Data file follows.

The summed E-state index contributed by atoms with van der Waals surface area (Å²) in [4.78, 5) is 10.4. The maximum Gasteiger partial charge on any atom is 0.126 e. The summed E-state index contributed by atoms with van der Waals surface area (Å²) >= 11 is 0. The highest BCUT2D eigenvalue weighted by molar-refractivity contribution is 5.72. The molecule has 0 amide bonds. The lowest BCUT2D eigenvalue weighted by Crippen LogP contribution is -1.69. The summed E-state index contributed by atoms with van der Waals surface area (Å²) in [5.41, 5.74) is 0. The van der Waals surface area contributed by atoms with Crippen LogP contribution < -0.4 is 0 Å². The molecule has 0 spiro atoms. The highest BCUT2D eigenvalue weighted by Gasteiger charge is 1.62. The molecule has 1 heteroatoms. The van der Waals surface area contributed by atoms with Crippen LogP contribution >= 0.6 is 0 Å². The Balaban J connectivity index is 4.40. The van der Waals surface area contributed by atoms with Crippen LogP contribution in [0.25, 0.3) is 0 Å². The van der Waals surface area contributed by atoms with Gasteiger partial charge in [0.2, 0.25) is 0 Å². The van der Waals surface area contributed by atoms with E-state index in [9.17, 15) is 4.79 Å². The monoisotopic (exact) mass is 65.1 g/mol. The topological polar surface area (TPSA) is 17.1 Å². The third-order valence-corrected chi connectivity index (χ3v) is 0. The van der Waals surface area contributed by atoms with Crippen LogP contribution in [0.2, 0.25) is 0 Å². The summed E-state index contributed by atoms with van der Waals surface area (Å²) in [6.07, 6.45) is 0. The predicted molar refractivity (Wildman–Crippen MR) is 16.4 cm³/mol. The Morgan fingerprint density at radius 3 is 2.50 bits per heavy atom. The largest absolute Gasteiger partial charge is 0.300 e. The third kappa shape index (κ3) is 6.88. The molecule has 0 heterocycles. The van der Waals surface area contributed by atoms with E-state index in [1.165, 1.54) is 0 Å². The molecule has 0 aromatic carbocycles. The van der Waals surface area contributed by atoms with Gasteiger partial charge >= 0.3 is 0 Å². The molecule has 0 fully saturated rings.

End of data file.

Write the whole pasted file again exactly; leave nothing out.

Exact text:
The summed E-state index contributed by atoms with van der Waals surface area (Å²) in [4.78, 5) is 10.4. The maximum Gasteiger partial charge on any atom is 0.126 e. The summed E-state index contributed by atoms with van der Waals surface area (Å²) >= 11 is 0. The highest BCUT2D eigenvalue weighted by molar-refractivity contribution is 5.72. The molecule has 0 amide bonds. The lowest BCUT2D eigenvalue weighted by Crippen LogP contribution is -1.69. The summed E-state index contributed by atoms with van der Waals surface area (Å²) in [5.41, 5.74) is 0. The van der Waals surface area contributed by atoms with Crippen LogP contribution < -0.4 is 0 Å². The molecule has 0 spiro atoms. The highest BCUT2D eigenvalue weighted by Gasteiger charge is 1.62. The molecule has 1 heteroatoms. The van der Waals surface area contributed by atoms with Crippen LogP contribution >= 0.6 is 0 Å². The Balaban J connectivity index is 4.40. The van der Waals surface area contributed by atoms with Crippen LogP contribution in [0.25, 0.3) is 0 Å². The van der Waals surface area contributed by atoms with Gasteiger partial charge in [0.2, 0.25) is 0 Å². The van der Waals surface area contributed by atoms with E-state index in [9.17, 15) is 4.79 Å². The monoisotopic (exact) mass is 65.1 g/mol. The topological polar surface area (TPSA) is 17.1 Å². The third-order valence-corrected chi connectivity index (χ3v) is 0. The van der Waals surface area contributed by atoms with Crippen LogP contribution in [0.2, 0.25) is 0 Å². The summed E-state index contributed by atoms with van der Waals surface area (Å²) in [6.07, 6.45) is 0. The predicted molar refractivity (Wildman–Crippen MR) is 16.4 cm³/mol. The Morgan fingerprint density at radius 3 is 2.50 bits per heavy atom. The largest absolute Gasteiger partial charge is 0.300 e. The third kappa shape index (κ3) is 6.88. The molecule has 0 heterocycles. The van der Waals surface area contributed by atoms with E-state index in [1.165, 1.54) is 0 Å². The molecule has 0 aromatic carbocycles. The van der Waals surface area contributed by atoms with Gasteiger partial charge >= 0.3 is 0 Å². The molecule has 0 fully saturated rings.